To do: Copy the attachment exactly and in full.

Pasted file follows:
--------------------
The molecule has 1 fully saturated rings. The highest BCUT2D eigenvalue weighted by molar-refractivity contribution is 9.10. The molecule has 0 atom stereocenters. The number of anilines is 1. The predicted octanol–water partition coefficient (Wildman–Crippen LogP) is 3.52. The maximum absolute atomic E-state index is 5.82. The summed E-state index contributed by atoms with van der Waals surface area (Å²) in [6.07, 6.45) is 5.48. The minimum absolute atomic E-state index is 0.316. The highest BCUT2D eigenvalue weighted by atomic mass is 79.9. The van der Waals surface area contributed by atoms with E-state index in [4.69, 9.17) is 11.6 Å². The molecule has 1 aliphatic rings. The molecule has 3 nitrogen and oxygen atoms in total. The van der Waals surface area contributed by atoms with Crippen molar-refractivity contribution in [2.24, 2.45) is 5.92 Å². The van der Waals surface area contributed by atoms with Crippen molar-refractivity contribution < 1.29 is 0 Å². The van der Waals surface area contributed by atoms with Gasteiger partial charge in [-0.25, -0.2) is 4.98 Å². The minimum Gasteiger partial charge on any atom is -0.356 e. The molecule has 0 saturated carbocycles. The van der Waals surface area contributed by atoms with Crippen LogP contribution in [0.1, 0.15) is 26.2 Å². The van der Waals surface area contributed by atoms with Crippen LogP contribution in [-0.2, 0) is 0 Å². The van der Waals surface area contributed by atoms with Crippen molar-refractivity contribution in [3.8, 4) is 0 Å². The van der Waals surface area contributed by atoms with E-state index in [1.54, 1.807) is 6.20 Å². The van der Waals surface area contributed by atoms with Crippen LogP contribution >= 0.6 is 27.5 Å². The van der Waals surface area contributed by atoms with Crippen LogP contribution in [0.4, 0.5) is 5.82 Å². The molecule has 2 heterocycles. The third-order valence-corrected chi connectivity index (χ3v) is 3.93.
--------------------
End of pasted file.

The molecule has 1 fully saturated rings. The highest BCUT2D eigenvalue weighted by molar-refractivity contribution is 9.10. The molecule has 0 atom stereocenters. The number of anilines is 1. The predicted octanol–water partition coefficient (Wildman–Crippen LogP) is 3.52. The maximum absolute atomic E-state index is 5.82. The summed E-state index contributed by atoms with van der Waals surface area (Å²) in [6.07, 6.45) is 5.48. The minimum absolute atomic E-state index is 0.316. The highest BCUT2D eigenvalue weighted by atomic mass is 79.9. The van der Waals surface area contributed by atoms with E-state index in [4.69, 9.17) is 11.6 Å². The molecule has 1 aliphatic rings. The molecule has 3 nitrogen and oxygen atoms in total. The van der Waals surface area contributed by atoms with Crippen molar-refractivity contribution in [2.24, 2.45) is 5.92 Å². The van der Waals surface area contributed by atoms with Crippen molar-refractivity contribution < 1.29 is 0 Å². The van der Waals surface area contributed by atoms with Gasteiger partial charge in [-0.25, -0.2) is 4.98 Å². The minimum Gasteiger partial charge on any atom is -0.356 e. The molecule has 0 saturated carbocycles. The van der Waals surface area contributed by atoms with Crippen LogP contribution in [0.1, 0.15) is 26.2 Å². The van der Waals surface area contributed by atoms with Crippen LogP contribution in [-0.2, 0) is 0 Å². The van der Waals surface area contributed by atoms with Crippen molar-refractivity contribution in [3.8, 4) is 0 Å². The van der Waals surface area contributed by atoms with E-state index in [1.54, 1.807) is 6.20 Å². The van der Waals surface area contributed by atoms with Crippen LogP contribution >= 0.6 is 27.5 Å². The van der Waals surface area contributed by atoms with Crippen LogP contribution in [0.4, 0.5) is 5.82 Å². The molecule has 2 heterocycles. The third-order valence-corrected chi connectivity index (χ3v) is 3.93.